There is a large pillar at the end of the driveway, made of flagstone Grampy plucked from the yard when he was building the house back in the 40s. This is where Michael sits on the second day of school, high up, away from the other kids, who not only stop making fun of him and his orange rain boots, but don’t even look at him anymore. Maybe they don’t see him at all.
Yesterday, the first day of kindergarten, he toddled up the long gravel driveway to the road, holding his mother’s hand. The other boys, the neighbors, they snickered at the rain coat and boots that he’d picked out with Grammy at K-Mart, and they’d snickered more when he hid his face in his mother’s flowered skirt. She looked down at him, away from her watch, away from the bend in the road the bus was supposed to be rounding, and asked what was wrong, but he said nothing.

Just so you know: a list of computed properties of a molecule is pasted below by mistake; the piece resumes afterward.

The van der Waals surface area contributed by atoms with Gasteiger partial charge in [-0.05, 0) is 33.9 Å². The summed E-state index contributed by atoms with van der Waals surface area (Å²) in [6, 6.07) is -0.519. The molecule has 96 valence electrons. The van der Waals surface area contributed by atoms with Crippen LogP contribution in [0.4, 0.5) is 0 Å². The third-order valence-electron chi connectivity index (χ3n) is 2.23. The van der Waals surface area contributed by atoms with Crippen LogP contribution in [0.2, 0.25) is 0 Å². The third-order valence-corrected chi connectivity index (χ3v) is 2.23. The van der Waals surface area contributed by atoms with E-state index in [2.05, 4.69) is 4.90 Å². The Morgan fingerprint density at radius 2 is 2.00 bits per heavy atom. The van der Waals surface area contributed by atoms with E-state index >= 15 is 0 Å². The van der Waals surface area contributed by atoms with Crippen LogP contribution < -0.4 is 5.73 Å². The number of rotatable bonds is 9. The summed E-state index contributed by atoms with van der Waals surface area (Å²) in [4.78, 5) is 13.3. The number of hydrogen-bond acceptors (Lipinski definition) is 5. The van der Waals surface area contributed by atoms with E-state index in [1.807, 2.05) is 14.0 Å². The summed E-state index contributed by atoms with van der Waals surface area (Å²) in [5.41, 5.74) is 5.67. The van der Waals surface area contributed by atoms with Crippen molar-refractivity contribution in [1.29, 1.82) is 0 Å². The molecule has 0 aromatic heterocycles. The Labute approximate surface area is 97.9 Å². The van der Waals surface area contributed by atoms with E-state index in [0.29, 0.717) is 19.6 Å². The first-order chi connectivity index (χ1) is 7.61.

Today, it was Dad’s turn, and he hadn’t held Michael’s hand. He’d been too busy trying to keep Michael’s little sister, Ashley, from plowing her big wheel out into the road. That’s how Michael got onto the pillar. With Dad distracted, he made the climb. And it had been so nice, with his kid sister busying playing in traffic, to sit in peace and watch the world, the cardinals Grammy loved so much playing the crabapple tree across the way. But now Dad had the big wheel under one arm and Ashley under the other and he was saying, “Get your ass down from there.”
The other kids, silent until this moment, they cackle. But then Dad gives them a look—no words, just a glare—and they shut right up.
“What were doing up there?” Dad asks.
“Trying to escape,” says Michael.
Dad smirks, Ashley still wriggling under one arm, even though she knows she won’t get put down until she is still again. “This family,” says Dad. “we’ve been trying that for decades.”
“What’s a decade?” says Michael.
“Never mind,” says Dad, setting Ashley down, now that she’s gone stiff as a board. “You just keep trying,” he says. “Who knows? Maybe one of you kids’ll be the first to succeed.”
As soon as she’s set down, Ashley runs out into the road again, looking over her shoulder and sticking her tongue out at the two of them.
Luckily, the school bus stops in time.